Impunity in Eritrea: First-hand accounts of censorship

Thursday, November 21, 2013

By Victoria Quiroz

Eritrea is widely considered to be the most censored country in the world. Since 2007, the North African country has consistently ranked last on Reporters Without Borders’ annual World Press Freedom Index, which assesses the degree of freedom journalists enjoy.

Aaron Berhane was a co-founder of Setit, the first independent newspaper in Eritrea. In 2001 however, the Eritrean government shut down all independent newspapers, effectively killing all competition to the government-run media.

When the government came to arrest journalists, Berhane was one of the few able to get away. He fled to Sudan, and was eventually granted asylum in Canada, where he started the Eritrean-Canadian community paper Meftih.

As a part of IFEX’s campaign for the International Day to End Impunity, CJFE hosted a live chat on Tuesday, November 19, 2013, with Aaron Berhane. Award-winning journalist Susan McClelland led the discussion and those who followed the chat were invited to submit questions for Berhane.

The entire live chat is available below, but here are a few highlights from the event that capture the difficulties of expressing oneself in a rampant culture of impunity and censorship.

Inadequate information in the mainstream press

McClelland: Not only were you operating in a climate of no press freedoms, but the people didn't know what a free media was. Nonetheless, you managed within six months to circulate more than 5 times the number of newspapers than the government-controlled paper. Why do you feel you were so well received?

Berhane: We talked about their real problems: shortage of water, mismanagement, we spoke about corrupt generals. Since we spoke about the main issues of the people without repeating what the government media said, people tried to see us as their voice and they always wanted to read our paper.

Intimidation and censorship a means to limit press freedom

Berhane: Finally they stopped that censorship because it was difficult for them [to maintain]. But then they started to intimidate us. They would slow us down by placing calls to our office and asking us questions about why we were writing these things when the country was at war. They warned us to be careful if we wanted to stay in business.

9/11: an opportunity to take down the independent media

Berhane: The government got a good chance to attack us when the World Trade Center was attacked, on September 11, 2001. Because the attention of the world switched towards the US, and no one was watching what was happening in Eritrea. So the President was smart enough to exploit it.

Inhumane conditions for imprisoned journalists

Berhane: 5 journalists have died in prison in Eritrea because of mistreatment, torture, and poor conditions. They are being kept in shipping containers, which is very hot in the summer, and difficult to survive in. They are not allowed visitors, and can't see their families, or human rights organizations.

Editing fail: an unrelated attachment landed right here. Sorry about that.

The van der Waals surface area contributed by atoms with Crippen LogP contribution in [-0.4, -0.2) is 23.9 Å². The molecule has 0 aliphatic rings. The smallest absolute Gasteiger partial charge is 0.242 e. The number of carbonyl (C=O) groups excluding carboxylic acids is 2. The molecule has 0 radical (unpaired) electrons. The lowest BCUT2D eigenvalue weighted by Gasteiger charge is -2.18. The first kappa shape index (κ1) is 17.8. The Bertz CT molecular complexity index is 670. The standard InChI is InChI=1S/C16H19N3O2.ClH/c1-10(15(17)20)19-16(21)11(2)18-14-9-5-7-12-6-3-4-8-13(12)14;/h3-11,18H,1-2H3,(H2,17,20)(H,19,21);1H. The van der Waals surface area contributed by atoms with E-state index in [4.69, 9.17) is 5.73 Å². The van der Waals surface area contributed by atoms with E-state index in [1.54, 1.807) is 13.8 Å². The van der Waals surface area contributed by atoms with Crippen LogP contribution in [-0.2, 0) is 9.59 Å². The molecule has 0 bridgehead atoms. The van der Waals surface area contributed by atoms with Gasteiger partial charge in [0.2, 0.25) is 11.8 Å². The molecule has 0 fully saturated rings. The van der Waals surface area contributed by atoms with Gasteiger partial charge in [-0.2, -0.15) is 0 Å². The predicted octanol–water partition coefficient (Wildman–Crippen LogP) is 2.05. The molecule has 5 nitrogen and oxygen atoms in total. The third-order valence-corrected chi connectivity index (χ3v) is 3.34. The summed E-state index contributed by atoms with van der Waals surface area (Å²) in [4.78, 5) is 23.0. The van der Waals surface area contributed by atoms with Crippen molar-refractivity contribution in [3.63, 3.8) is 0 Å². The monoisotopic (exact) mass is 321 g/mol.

International pressure could make a difference

McClelland: Can you hold the government accountable?

Berhane: Of course, there are ways to make the government accountable. One is to put international pressure. You can put sanctions against the government, or send an independent organization to monitor the activities of the government. The government may say this is our government and we can run it however we want, but the international community can play a great role in controlling the government in dictatorships around the world, including Eritrea.

Surveillance and poor internet access limit information

Berhane: Unfortunately, in Eritrea, the Internet service is very slow. There are 5, maybe 6 Internet cafes in the capital city. It isn’t allowed to have Internet access in your home. So even if they want, they can't afford it. And the internet cafes are monitored by security agents, so people often don’t feel comfortable enough to read or open any website. So if one individual opens a website of the opposition, he would definitely be followed, and interrogated, summoned to the police station. So, out of fear, many people don't check those opposition websites - so it is difficult to say the internet would help our community. And unfortunately, illiteracy is still a barrier, and there is no electricity 3-4 days a week. There are so many factors at work.

Throughout the chat, Berhane emphasized that Eritrea’s climate of impunity could best be helped by the implementation of a truly democratic government. Until that time however, obtaining and disseminating information within the country remains a serious challenge.

Once again, CJFE extends a big thank you to Aaron and Susan for generating such an informative and engaging live chat, as well as to our guests for contributing questions, comments and participating in the event.
Be sure to keep an eye out for more stimulating live chats from CJFE in the future!

Victoria Quiroz is a final-year journalism student at Humber College and part-time CJFE intern. To see more of her work visit, or follow her on Twitter: @nevervicky

View the entire chat with Berhane and McClelland below.

Having trouble viewing the liveblog? Watch it here.